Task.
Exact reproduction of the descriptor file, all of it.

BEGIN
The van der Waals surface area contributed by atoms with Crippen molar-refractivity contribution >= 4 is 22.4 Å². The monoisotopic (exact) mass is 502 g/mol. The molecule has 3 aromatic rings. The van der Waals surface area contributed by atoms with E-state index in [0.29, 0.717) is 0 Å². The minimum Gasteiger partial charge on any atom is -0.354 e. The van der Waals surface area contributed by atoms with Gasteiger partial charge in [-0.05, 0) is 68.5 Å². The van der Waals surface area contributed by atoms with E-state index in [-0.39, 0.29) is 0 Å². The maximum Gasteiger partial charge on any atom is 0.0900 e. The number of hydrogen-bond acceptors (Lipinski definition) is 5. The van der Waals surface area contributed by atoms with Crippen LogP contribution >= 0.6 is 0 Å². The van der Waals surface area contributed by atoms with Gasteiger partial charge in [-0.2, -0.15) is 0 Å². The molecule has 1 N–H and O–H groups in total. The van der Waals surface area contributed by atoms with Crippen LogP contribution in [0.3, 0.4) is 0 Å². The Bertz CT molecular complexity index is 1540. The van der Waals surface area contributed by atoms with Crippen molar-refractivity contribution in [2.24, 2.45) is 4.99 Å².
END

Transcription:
The van der Waals surface area contributed by atoms with Crippen molar-refractivity contribution >= 4 is 22.4 Å². The monoisotopic (exact) mass is 502 g/mol. The molecule has 3 aromatic rings. The van der Waals surface area contributed by atoms with E-state index in [0.29, 0.717) is 0 Å². The minimum Gasteiger partial charge on any atom is -0.354 e. The van der Waals surface area contributed by atoms with Gasteiger partial charge in [-0.05, 0) is 68.5 Å². The van der Waals surface area contributed by atoms with E-state index in [-0.39, 0.29) is 0 Å². The maximum Gasteiger partial charge on any atom is 0.0900 e. The number of hydrogen-bond acceptors (Lipinski definition) is 5. The van der Waals surface area contributed by atoms with Crippen LogP contribution >= 0.6 is 0 Å². The van der Waals surface area contributed by atoms with Gasteiger partial charge in [-0.2, -0.15) is 0 Å². The molecule has 1 N–H and O–H groups in total. The van der Waals surface area contributed by atoms with Crippen LogP contribution in [0.3, 0.4) is 0 Å². The Bertz CT molecular complexity index is 1540. The van der Waals surface area contributed by atoms with Crippen molar-refractivity contribution in [2.24, 2.45) is 4.99 Å².